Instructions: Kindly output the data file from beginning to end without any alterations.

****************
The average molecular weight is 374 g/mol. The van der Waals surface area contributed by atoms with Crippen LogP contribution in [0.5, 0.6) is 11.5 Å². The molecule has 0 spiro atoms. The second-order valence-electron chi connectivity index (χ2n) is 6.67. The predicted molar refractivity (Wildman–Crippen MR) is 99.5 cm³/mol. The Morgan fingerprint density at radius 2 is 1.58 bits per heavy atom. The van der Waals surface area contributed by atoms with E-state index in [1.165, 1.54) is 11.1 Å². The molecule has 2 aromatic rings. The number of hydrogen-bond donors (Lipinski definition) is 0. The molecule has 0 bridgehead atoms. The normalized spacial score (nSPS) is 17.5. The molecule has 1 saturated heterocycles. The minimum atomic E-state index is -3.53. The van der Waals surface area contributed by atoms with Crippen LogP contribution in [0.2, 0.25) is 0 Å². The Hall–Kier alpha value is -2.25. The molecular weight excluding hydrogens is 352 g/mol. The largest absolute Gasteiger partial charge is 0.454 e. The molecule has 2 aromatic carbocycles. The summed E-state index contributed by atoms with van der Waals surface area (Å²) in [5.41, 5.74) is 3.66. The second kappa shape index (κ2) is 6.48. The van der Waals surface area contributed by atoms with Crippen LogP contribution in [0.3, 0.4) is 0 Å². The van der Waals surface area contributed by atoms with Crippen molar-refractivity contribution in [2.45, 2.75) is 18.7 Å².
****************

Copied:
The average molecular weight is 374 g/mol. The van der Waals surface area contributed by atoms with Crippen LogP contribution in [0.5, 0.6) is 11.5 Å². The molecule has 0 spiro atoms. The second-order valence-electron chi connectivity index (χ2n) is 6.67. The predicted molar refractivity (Wildman–Crippen MR) is 99.5 cm³/mol. The Morgan fingerprint density at radius 2 is 1.58 bits per heavy atom. The van der Waals surface area contributed by atoms with E-state index in [1.165, 1.54) is 11.1 Å². The molecule has 2 aromatic rings. The number of hydrogen-bond donors (Lipinski definition) is 0. The molecule has 0 bridgehead atoms. The normalized spacial score (nSPS) is 17.5. The molecule has 1 saturated heterocycles. The minimum atomic E-state index is -3.53. The van der Waals surface area contributed by atoms with Crippen LogP contribution in [0.2, 0.25) is 0 Å². The Hall–Kier alpha value is -2.25. The molecular weight excluding hydrogens is 352 g/mol. The largest absolute Gasteiger partial charge is 0.454 e. The molecule has 2 aromatic carbocycles. The summed E-state index contributed by atoms with van der Waals surface area (Å²) in [5.41, 5.74) is 3.66. The second kappa shape index (κ2) is 6.48. The van der Waals surface area contributed by atoms with Crippen LogP contribution in [0.3, 0.4) is 0 Å². The van der Waals surface area contributed by atoms with Crippen molar-refractivity contribution in [2.45, 2.75) is 18.7 Å².